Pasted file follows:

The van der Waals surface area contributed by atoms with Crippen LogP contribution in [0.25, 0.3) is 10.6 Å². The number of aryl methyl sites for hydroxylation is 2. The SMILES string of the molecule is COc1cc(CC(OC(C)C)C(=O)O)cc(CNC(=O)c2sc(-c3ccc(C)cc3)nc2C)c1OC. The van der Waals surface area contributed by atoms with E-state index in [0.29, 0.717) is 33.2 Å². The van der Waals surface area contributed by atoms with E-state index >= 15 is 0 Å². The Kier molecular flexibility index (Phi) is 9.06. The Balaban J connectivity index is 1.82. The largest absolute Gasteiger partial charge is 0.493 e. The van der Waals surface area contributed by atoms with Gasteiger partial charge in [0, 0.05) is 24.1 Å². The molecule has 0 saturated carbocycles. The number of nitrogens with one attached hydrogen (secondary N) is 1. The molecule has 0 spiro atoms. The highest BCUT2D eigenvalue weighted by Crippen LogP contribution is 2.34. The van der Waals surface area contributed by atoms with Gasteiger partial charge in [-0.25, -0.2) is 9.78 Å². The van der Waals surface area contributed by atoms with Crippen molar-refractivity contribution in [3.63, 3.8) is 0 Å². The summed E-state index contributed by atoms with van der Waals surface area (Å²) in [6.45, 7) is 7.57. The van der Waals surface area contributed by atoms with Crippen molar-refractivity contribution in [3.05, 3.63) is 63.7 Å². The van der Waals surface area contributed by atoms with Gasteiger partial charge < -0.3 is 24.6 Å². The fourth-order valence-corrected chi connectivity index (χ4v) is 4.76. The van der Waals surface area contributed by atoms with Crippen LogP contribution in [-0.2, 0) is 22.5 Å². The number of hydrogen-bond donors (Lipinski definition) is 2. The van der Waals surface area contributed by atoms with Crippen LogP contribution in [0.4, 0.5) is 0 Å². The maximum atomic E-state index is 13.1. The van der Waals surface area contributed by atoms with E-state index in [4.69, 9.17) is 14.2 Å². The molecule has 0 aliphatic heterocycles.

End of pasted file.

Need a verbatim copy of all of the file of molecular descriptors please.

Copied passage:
The van der Waals surface area contributed by atoms with Crippen LogP contribution in [0.25, 0.3) is 10.6 Å². The number of aryl methyl sites for hydroxylation is 2. The SMILES string of the molecule is COc1cc(CC(OC(C)C)C(=O)O)cc(CNC(=O)c2sc(-c3ccc(C)cc3)nc2C)c1OC. The van der Waals surface area contributed by atoms with E-state index in [0.29, 0.717) is 33.2 Å². The van der Waals surface area contributed by atoms with E-state index >= 15 is 0 Å². The Kier molecular flexibility index (Phi) is 9.06. The Balaban J connectivity index is 1.82. The largest absolute Gasteiger partial charge is 0.493 e. The van der Waals surface area contributed by atoms with Gasteiger partial charge in [0, 0.05) is 24.1 Å². The molecule has 0 saturated carbocycles. The number of nitrogens with one attached hydrogen (secondary N) is 1. The molecule has 0 spiro atoms. The highest BCUT2D eigenvalue weighted by Crippen LogP contribution is 2.34. The van der Waals surface area contributed by atoms with Gasteiger partial charge in [-0.25, -0.2) is 9.78 Å². The van der Waals surface area contributed by atoms with Crippen molar-refractivity contribution in [3.63, 3.8) is 0 Å². The summed E-state index contributed by atoms with van der Waals surface area (Å²) in [6.45, 7) is 7.57. The van der Waals surface area contributed by atoms with Crippen molar-refractivity contribution in [3.05, 3.63) is 63.7 Å². The van der Waals surface area contributed by atoms with Gasteiger partial charge < -0.3 is 24.6 Å². The fourth-order valence-corrected chi connectivity index (χ4v) is 4.76. The van der Waals surface area contributed by atoms with Crippen LogP contribution in [-0.2, 0) is 22.5 Å². The number of hydrogen-bond donors (Lipinski definition) is 2. The van der Waals surface area contributed by atoms with Crippen LogP contribution in [0.4, 0.5) is 0 Å². The maximum atomic E-state index is 13.1. The van der Waals surface area contributed by atoms with E-state index in [4.69, 9.17) is 14.2 Å². The molecule has 0 aliphatic heterocycles.